With only three rounds remaining, the 2023 FIA Formula 3 season edges ever closer to its conclusion, but there’s plenty of battles awaiting as the Championship heads to Budapest for Round 8.

The Hungarian capital city plays host to the start of the third back-to-back weekend of the campaign, with the technical but familiar Hungaroring putting the onus on the field to be on it from the get-go if they want to catch Championship leader Gabriel Bortoleto.

Here’s everything you need to know ahead of Budapest and the eighth round of racing in 2023.

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Proving that consistency is the hallmark of any title challenge, Gabriel Bortoleto remains at the top of the Standings, now on 128 points. However, the Trident driver wasn’t able to extend his 36-point advantage over Campos Racing’s Josep María Martí last time out in Silverstone, as the Spanish racer moves on to 92 points following his Silverstone Feature Race podium.

Gabriele Minì has slotted back up the order into third for Hitech Pulse-Eight but has lost some ground to the leading duo on 77 points, tied with PREMA Racing’s Paul Aron in fourth. A difficult weekend for Dino Beganovic without any points means the Swede has fallen to fifth, two points adrift of his teammate.


A 1-2 finish in the Feature Race has helped Trident leapfrog compatriots PREMA Racing to the top of the Teams’ Championship, on 238 and 225 points respectively. Hitech Pulse-Eight are a further 81 points adrift in third on 144, 14 points ahead of Campos Racing.

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FROM THE GRID – Nikola Tsolov, ART Grand Prix

“I’m pretty excited to be racing at the Hungaroring. It’s a completely new track for me as I’ve never been here before. From the track walk, it looks really nice with some quite unique kerbs, so that’s something to look out for. The simulator preparation was quite good, so hopefully I’ll be fast.

“I think Sector 2 is the most interesting part of the circuit where you have the nice, flowy chicanes everywhere. I was quick on the sim there and I’m looking forward to getting out on track. However, the main overtaking opportunity will probably be down on the main straight with the DRS. Then, it will be hard to follow, as well in Sector 2 as there’s quite a lot of dirty air, I think. It won’t be easy so Qualifying will be crucial.

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“I think tyre management will be really, really difficult for everyone because we've seen quite a lot of graining from the new medium and soft compounds we have for this year. So, it will be something to manage with setup and driving and hopefully we'll get it right.”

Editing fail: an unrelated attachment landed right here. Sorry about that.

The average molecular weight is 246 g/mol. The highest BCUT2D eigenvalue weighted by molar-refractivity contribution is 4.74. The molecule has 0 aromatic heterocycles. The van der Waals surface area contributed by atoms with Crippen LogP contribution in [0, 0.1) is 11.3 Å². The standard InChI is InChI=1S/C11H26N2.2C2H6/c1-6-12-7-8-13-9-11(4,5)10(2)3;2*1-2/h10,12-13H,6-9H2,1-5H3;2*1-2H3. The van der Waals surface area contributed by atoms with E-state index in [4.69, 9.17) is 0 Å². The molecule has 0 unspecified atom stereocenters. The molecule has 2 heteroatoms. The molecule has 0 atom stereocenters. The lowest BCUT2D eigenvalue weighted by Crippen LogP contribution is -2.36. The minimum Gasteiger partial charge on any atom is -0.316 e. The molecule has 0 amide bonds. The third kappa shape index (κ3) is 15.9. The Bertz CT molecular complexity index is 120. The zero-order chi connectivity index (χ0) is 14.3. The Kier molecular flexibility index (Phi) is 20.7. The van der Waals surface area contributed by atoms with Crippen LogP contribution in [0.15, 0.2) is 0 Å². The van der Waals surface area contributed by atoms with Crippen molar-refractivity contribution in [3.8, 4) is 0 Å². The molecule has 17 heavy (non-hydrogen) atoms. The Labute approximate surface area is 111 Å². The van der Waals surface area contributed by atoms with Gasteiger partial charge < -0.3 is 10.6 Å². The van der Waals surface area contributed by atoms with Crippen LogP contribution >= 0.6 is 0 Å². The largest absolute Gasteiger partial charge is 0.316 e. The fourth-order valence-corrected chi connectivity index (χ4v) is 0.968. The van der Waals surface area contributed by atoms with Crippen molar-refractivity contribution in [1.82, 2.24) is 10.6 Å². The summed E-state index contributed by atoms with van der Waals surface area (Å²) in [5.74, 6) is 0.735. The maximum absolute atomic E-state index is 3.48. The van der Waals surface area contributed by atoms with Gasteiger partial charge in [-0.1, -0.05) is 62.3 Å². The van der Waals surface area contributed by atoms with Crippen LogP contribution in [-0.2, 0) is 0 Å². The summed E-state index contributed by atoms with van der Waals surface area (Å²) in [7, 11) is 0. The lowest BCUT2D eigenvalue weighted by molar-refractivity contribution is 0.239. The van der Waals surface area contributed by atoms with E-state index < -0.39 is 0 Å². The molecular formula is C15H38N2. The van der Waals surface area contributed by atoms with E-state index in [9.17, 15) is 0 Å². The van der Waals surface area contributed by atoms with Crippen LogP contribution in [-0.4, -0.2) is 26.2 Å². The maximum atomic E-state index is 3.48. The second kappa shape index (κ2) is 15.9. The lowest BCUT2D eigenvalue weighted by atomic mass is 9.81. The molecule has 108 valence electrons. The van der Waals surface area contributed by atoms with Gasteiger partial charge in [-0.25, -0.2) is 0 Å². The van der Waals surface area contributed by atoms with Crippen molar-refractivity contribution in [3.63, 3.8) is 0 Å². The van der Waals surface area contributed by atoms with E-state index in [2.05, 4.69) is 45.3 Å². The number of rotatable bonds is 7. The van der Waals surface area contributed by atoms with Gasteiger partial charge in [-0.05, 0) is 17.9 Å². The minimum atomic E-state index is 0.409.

Budapest’s Hungaroring has been a mainstay on the single seater racing and FIA Formula 3 calendar for a number of years. Most of the drivers have prior experience around the Hungarian circuit, which will test the teams especially in terms of car balance. 

With the main straight being the only long stretch of track, the focus is very much on generating as much cornering speed as possible, with a fairly high downforce demand. The fast and flowing nature of the Hungaroring means that finding the ideal setup window will bring huge laptime rewards, rather than trimming down the wings in the search of greater top speed. 

Likewise, with so many medium-to-high speed corners on the track, braking demand isn’t as problematic as it would be around other circuits on the F3 calendar. With the main DRS zone leading into the Turn 1 hairpin, that is where the drivers will be braking from their highest speed down to one of their lowest across the lap. 

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This weekend sees the new yellow-walled medium Pirelli tyres make their debut. Conditions are looking moderately cooler than last year, but tyre degradation could force the field into races of attrition. With overtaking opportunities few and far between, expect those who keep their tyres in check to come alive late on to capitalise on the loss of pace from those whose Pirelli rubber has already fallen off its performance cliff.

Mario Isola, Pirelli Motorsport Director

“The Hungaroring will host the debut of the new P Zero Yellow medium compound, originally planned for Imola. This tyre – with an emphasis on oversteer – makes the car more challenging to drive during the stint, forcing the driver to manage rear degradation in particular. This weekend will be a particularly testing debut on a twisty and usually very warm track, which puts a strain on the tyres in terms of traction. It’s also a very short lap – only Monaco and Spielberg are shorter – so traffic management, especially in qualifying, will be crucial.”

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  • Leonardo Fornaroli became FIA Formula 3’s fifth different pole sitter in six rounds this season.
  • Achieving one win, two second places along with P6 and P7 finishes, Trident scored 67 out of a possible 89 points in Silverstone, the most of any team this year.
  • Oliver Goethe became the 41st different Formula 3 race winner, whilst Christian Mansell’s maiden podium in the Sprint Race made him the 57th driver to stand on the rostrum.


This weekend, Formula 3 welcomes its 39th different nationality to the grid, with South Korea’s Woohyun Shin making his debut for PHM Racing by Charouz.